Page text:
SQL Server to MySQL Migration Guide

When it comes to building complex and efficient databases, Microsoft SQL Server and MySQL are both capable products that provide a variety of features and functionalities. However, organizations have started to move from MS SQL to MySQL because of its advantages, such as being open-source, offering a lower total cost of ownership, and being cross-platform.

Migrating SQL Server or Azure SQL databases to MySQL can be done through multiple approaches, including a fully manual mode, half-automated solutions using free tools like Microsoft Data Transformation Services (DTS) or MySQL Workbench Migration Wizard, and automated migration using appropriate commercial tools. Regardless of the approach chosen, it is important to be aware of potential bottlenecks and to validate the results.

During the migration process, special attention should be given to table structures (DDL) and data migration. The conversion of data types between MS SQL or Azure SQL and MySQL formats requires careful consideration, and VARCHAR column lengths should be adjusted to fit MySQL’s limitations. Additionally, certain SQL Server or Azure SQL types require special attention as they do not have a direct equivalent in MySQL, as shown in the table below:

It is important to note that these types may be supported by MySQL, but they have different names and may require additional processing during migration. Therefore, it is crucial to plan the migration process carefully and test thoroughly to ensure that the data is accurately transferred and properly functioning after migration. MS SQL or Azure SQL types requiring special attention as they do not have direct equivalent in MySQL: datetimeoffset, hierarchyid, money, small money, uniqueidentifier, xml.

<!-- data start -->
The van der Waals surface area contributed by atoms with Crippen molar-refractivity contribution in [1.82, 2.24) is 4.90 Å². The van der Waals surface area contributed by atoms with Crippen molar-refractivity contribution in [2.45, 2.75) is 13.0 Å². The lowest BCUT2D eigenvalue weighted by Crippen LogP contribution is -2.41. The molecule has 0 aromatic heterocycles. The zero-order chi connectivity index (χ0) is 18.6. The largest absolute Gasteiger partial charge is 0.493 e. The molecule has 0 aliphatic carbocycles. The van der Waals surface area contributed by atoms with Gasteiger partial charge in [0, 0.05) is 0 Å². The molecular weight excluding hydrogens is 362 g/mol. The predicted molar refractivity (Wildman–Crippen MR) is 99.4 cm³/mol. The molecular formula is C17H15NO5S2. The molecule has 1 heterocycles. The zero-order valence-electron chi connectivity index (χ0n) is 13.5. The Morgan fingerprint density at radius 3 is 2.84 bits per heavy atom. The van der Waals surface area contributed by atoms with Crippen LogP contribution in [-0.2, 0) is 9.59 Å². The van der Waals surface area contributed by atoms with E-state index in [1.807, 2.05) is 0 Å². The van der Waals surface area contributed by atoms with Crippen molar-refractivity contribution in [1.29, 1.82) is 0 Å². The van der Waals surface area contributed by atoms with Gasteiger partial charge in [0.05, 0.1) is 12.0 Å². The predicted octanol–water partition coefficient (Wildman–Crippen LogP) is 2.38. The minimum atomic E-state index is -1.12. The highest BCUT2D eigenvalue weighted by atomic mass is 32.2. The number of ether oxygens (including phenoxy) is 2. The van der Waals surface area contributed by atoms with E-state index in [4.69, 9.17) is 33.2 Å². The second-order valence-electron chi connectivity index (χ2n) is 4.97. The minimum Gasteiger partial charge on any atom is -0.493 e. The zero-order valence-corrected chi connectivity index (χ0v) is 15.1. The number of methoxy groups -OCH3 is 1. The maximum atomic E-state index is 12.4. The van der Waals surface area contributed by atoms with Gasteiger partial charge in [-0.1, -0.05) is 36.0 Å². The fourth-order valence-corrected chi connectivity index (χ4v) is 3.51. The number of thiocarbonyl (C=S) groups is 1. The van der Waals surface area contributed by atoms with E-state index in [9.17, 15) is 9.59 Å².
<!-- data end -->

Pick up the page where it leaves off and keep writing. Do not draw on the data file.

The straight forward data migration can be done through Microsoft Data Transformation Services or Integration Services, or a combination of SQL Server bulk copy program and MySQL LOAD DATA INFILE. These methods can migrate MS SQL data to MySQL, however it requires some skills in database administration and cannot be applied for another kind of database entries.

Schemas, Indexes, constraints and foreign keys can be extracted in form of create statements, but it must be converted into MySQL format before loading into the destination database. 

Syntax of CREATE VIEW statements used in SQL Server or Azure SQL is similar to MySQL and its forks such as MariaDB and Percona. So converting views just requires to translate particular operators and embedded functions into MySQL equivalents. 

Stored procedures, functions and triggers are most complicated part of SQL Server to MySQL database migration. Migration of these objects requires deep knowledge of SQL language of both DBMS. 

Although, there is no solution to completely automate conversion of all database entries specified above from MS SQL or Azure to MySQL and its forks, there are software tools that can do a part of the job.

For example, MS SQL to MySQL converter provided by Intelligent Converters is capable of automatically migrating schemas, data, indexes, constraints, and views, making it suitable for even the most complex and sizable MS SQL databases. The converter excels at performing necessary data transformations and converting object definitions with high performance. Additionally, it can merge or synchronize data between an existing database and a new MySQL database.